I beg to move, in page 71, line 12, at the end, to insert:and the value of an interest, as calculated for the purposes of section twenty-five of this Act, or of that section as applied by section forty-eight of this Act, may be a minus quantity.This is a drafting Amendment which, in effect, transfers to the general Clause on calculation of value the minus value provisions contained in Clauses 21 (1) and 49 (4), which form part of the provisions deleted by the Amendments in Clause 21, page 25, line 11, and Clause 49, page 49, line 16.
§ Mr. Thomas Steele (Dunbartonshire, West)
Will the right hon. and gallant Gentleman give us an illustration of how this will operate? I am interested in the minus quantity. We have this afternoon had some clear and simple illustrations of how these things work from my hon. Friends the Members for Hamilton (Mr. T. Fraser) and Motherwell (Mr. Lawson). 1238 We would be glad if the right hon. and gallant Gentleman would give us an example.
The hon. Member will surely remember that I spent a long time yesterday giving examples in connection with the minus quantity. He will remember that on Recommittal I discussed an agricultural value of £50 and a value with planning permission of £200, and brought the amount, after dealing with feu duties and one thing and another, to a minus quantity of £150, which then became plus £150 because there were two minuses in the calculation. I cannot think of any more examples.
§ Mr. Steele
I very carefully read what the right hon. and gallant Gentleman said yesterday, but I am afraid that I could not work out the sum from the figures which he gave.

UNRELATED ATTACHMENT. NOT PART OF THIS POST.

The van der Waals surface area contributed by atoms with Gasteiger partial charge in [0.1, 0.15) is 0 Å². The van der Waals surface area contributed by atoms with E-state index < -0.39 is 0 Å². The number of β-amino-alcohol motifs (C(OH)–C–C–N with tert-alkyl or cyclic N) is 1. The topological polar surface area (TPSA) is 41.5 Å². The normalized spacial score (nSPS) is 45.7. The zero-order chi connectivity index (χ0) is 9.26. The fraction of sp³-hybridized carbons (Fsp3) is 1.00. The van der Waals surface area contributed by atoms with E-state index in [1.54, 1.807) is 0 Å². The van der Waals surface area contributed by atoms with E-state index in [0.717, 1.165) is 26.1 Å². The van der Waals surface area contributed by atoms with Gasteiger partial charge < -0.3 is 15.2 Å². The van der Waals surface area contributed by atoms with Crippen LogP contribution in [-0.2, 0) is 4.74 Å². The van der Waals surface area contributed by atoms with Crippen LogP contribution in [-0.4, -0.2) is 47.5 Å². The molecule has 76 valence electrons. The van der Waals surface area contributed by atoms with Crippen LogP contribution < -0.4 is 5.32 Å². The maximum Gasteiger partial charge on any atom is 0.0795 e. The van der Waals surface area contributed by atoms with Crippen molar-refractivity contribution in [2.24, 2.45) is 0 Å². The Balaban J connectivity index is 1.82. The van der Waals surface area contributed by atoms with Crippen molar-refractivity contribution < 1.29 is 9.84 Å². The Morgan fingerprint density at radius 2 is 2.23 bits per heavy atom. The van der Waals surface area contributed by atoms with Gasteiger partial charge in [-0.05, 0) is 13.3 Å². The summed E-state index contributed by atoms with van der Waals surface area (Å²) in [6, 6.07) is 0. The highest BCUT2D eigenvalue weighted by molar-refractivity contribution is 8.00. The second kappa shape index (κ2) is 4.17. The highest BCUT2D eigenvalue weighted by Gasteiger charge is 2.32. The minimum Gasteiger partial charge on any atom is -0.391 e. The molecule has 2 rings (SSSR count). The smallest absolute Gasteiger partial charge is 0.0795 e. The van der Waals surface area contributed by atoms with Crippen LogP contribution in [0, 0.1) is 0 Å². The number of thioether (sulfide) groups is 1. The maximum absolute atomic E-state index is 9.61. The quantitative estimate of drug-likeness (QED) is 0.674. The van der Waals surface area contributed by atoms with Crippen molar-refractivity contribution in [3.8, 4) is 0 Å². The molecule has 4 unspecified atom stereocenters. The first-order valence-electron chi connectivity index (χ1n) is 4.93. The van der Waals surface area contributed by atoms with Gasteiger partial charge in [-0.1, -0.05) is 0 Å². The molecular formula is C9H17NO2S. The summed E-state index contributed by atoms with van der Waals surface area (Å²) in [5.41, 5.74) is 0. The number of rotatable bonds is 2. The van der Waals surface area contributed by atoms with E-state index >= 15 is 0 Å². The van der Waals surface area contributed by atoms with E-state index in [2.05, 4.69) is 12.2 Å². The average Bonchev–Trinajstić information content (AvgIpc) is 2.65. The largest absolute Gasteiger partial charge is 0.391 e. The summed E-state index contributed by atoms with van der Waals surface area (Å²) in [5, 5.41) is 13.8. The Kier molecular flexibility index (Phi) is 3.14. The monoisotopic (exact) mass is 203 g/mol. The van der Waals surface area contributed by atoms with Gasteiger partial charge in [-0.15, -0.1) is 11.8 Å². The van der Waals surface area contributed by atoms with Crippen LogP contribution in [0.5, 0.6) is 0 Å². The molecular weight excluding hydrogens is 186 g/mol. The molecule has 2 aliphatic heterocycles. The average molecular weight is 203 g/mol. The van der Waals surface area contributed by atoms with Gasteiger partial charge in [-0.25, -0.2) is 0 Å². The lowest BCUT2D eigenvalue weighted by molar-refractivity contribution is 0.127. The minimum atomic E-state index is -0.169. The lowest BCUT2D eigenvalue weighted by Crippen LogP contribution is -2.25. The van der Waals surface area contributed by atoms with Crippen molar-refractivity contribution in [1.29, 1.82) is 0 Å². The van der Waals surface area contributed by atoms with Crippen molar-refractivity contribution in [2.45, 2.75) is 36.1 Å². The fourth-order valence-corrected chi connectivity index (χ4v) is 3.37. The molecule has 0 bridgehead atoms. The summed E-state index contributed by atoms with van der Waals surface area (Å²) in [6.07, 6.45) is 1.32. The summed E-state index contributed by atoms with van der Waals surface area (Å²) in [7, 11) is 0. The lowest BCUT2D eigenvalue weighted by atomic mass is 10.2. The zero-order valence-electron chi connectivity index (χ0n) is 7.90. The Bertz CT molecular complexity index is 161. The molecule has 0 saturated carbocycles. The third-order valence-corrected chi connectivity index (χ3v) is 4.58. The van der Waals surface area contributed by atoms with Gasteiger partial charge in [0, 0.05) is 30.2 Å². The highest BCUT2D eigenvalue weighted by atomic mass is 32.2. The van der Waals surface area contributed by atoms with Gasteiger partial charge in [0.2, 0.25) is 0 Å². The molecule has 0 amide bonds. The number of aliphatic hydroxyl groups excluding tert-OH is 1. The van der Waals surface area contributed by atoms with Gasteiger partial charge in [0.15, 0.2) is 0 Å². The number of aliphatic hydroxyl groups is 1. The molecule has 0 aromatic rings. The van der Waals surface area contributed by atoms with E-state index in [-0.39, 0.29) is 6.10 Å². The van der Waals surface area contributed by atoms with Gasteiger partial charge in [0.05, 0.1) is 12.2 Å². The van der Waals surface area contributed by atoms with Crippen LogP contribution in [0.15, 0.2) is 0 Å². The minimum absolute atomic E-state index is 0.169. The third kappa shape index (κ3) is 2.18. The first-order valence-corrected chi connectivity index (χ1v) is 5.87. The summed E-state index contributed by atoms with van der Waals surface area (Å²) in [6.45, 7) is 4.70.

§ 4.45 p.m.
I regret that, but it really is not my province to teach the hon. Member, who knows perfectly well that two minuses make a plus, any further mathematical calculations. This is a rather difficult subject to deal with. The figures which I gave showed the situation created by the 1919 code, which is excellent in every way except in this matter where minus quantities are brought into account. It was to correct this that we moved an Amendment on Recommittal, and this drafting Amendment is consequent upon that Amendment.
§ Mr. Woodburn
Am I to take it that the right hon. and gallant Gentleman is now answering the point which I put yesterday about the road hauliers—that we lose when we sell to the road hauliers and then we lose when we compensate them? Does it mean that we finish up with a plus?
§ Mr. Lawson
There are difficulties arising in connection with the feu-duty. To whom would the compensation be paid? Would it be paid to the owner of the feu? If so, does payment of the compensation mean that his right to feu the land is wiped out entirely or over a limited period of time? If not, why should he be paid compensation?
The superior does not come into this at all. There is 1239 another Clause in the Bill dealing with the position of the superior, and perhaps the hon. Gentleman will refer to it.
§ Amendment agreed to.